Candle pit

In other news, during dinner conversation tonight, Mark casually told me that today Apivar was approved for Texas and that he’s really excited because it looks like it has proven to be very effective for mite treatment overseas, where they’ve been using it for a few years now. I thought this was great news so I wanted to share that with y’all. When we get some in and use it, we’ll be sure to post about it. This product is less messy than Hopguard and is a slow-release so it will hopefully kill the mites more effectively than Hopguard and Apiguard, both of which killed mites that are there already but not mites that come after application. So be on the lookout, fellow beekeepers! If you have mites (and you’re bound to), then you want to stay on top of this product development.

Weather alert: It’s raining hard again and I hear thunder. NICE! Oh, now coming down very hard. Exciting. This is going to be great for the bees! We just looked at the rain gauge again and now it measures about 2 inches. Radar is showing quite a lot of storm movement so hopefully we’ll get more rain overnight.

And in Honey House building news: It’s a long, trying, challenging process that we are sure will be great in the end but for now, please say a prayer for us and all the people we are relying upon to do what they are suppose to do without running us in circles. Seriously. I’d appreciate it. πŸ™‚

And finally, with so much flu and other illnesses floating around out there, I thought I’d share some honey related information. Thanks to my sister-in-law Renee for suggesting this inclusion. πŸ™‚

For allergies (like I’ve been having lately since I’ve been enjoying too much non-Guadalupe Wildflower), do a daily teaspoon of whatever’s local for you. You can do it straight or in your tea, coffee, oatmeal, other cooking.

For sore throats, I mainly do a cup of hot tea with honey and 1/2 a lime or lemon in there. There are tons of variations so you can alter as you wish. This one was always great when Mom made it for us. πŸ™‚ You can also try honey and cinnamon which is a popular combination. Some people take it in tea while others take it in milk. Typically it’s one teaspoon of honey and 1/2 teaspoon of cinnamon. I’ve also read a recipe that adds ginger to that so I’m going to try that soon as I like ginger for settling my stomach when it’s out of sorts.

Hope you are all well and whether you are or you aren’t, you should probably still have some local honey daily as it is just an overall great food for overall great health. Sleep well and have a great day tomorrow!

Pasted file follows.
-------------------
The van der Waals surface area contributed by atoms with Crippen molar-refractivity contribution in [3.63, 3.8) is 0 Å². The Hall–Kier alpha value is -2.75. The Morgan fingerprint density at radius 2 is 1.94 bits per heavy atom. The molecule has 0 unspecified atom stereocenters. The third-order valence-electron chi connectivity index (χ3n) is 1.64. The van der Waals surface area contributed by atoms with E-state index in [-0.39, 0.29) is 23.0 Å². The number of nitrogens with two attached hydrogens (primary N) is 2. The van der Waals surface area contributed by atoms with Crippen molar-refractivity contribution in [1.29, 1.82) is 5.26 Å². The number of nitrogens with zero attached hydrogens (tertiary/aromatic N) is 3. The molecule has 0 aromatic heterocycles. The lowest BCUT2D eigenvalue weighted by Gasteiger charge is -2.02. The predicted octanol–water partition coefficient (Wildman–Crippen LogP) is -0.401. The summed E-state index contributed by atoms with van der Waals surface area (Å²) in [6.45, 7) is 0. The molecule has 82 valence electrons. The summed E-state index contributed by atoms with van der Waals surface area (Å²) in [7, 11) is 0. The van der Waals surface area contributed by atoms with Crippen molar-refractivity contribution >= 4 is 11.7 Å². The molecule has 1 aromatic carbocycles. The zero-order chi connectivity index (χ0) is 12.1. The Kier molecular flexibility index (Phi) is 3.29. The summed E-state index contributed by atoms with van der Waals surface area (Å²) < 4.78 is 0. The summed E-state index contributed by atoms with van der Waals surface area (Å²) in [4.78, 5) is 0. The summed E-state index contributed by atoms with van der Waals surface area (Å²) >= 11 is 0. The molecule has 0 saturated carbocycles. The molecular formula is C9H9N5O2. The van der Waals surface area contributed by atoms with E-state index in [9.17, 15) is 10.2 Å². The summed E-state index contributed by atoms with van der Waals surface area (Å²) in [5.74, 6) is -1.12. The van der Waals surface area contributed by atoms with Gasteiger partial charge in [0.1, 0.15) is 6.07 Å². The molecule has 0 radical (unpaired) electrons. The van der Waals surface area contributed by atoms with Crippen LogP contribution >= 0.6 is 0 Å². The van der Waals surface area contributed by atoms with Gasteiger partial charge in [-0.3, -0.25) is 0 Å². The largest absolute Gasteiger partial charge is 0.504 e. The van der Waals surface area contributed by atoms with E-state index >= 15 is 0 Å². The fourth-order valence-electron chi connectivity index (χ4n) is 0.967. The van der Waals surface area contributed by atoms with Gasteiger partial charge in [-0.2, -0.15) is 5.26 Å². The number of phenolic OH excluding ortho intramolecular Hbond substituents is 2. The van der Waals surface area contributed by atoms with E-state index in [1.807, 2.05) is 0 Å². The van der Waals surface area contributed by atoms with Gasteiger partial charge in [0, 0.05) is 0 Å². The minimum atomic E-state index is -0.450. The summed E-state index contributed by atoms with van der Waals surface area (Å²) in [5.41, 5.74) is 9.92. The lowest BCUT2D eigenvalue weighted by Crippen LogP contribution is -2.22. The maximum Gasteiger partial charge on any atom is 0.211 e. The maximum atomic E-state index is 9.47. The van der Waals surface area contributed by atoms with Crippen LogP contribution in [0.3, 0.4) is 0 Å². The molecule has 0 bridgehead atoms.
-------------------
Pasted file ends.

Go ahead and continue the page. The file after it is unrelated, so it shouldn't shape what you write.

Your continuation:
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Fall hours at the Pearl starting Sept. 1

We are all loaded up and packed for the Pearl tomorrow. Just a reminder that we are working 9-1p now that it’s the first market in September. I like to think of it as a kickoff to the fall season. I’m delusional because it’s still in the upper 90s for a while here in South Texas but a girl can hope and dream, right? πŸ™‚ It’s always nice to be able to load up the truck the night before since we leave home around 6:15a. The hour later start tomorrow means another hour of sleep! Yay for sleep!

Weather and moon update: The weatherman just said we hit 99F degrees today. Sizzling. And it’s a blue moon tonight. I love the moon.

Loading up for market

Today was Mark’s last day with the City of SA – the beekeeper is BACK! We have missed him here in Seguin full time so we are super happy. And by we, I mean me, Smokey and our busy bees. We still have that one bee yard left to extract and supers to tend to and hives to split and candles to make and on and on. Welcome home my favorite, favorite beekeeper!

And in case you aren’t on Facebook, here’s a shot of tomorrow’s royalty at market. Can you spot her? We weren’t sure we’d be able to get an observation hive together since we got a surprise shower around 5:00 p.m. today! Totally took us by surprise but it was welcome, for sure.

A queen at Deadman Creek bee yard

And finally, a gorgeous sky and sunset kicked off our holiday weekend together. We hope you have a wonderful break the next few days!

Sunset over the Lazy U Ranch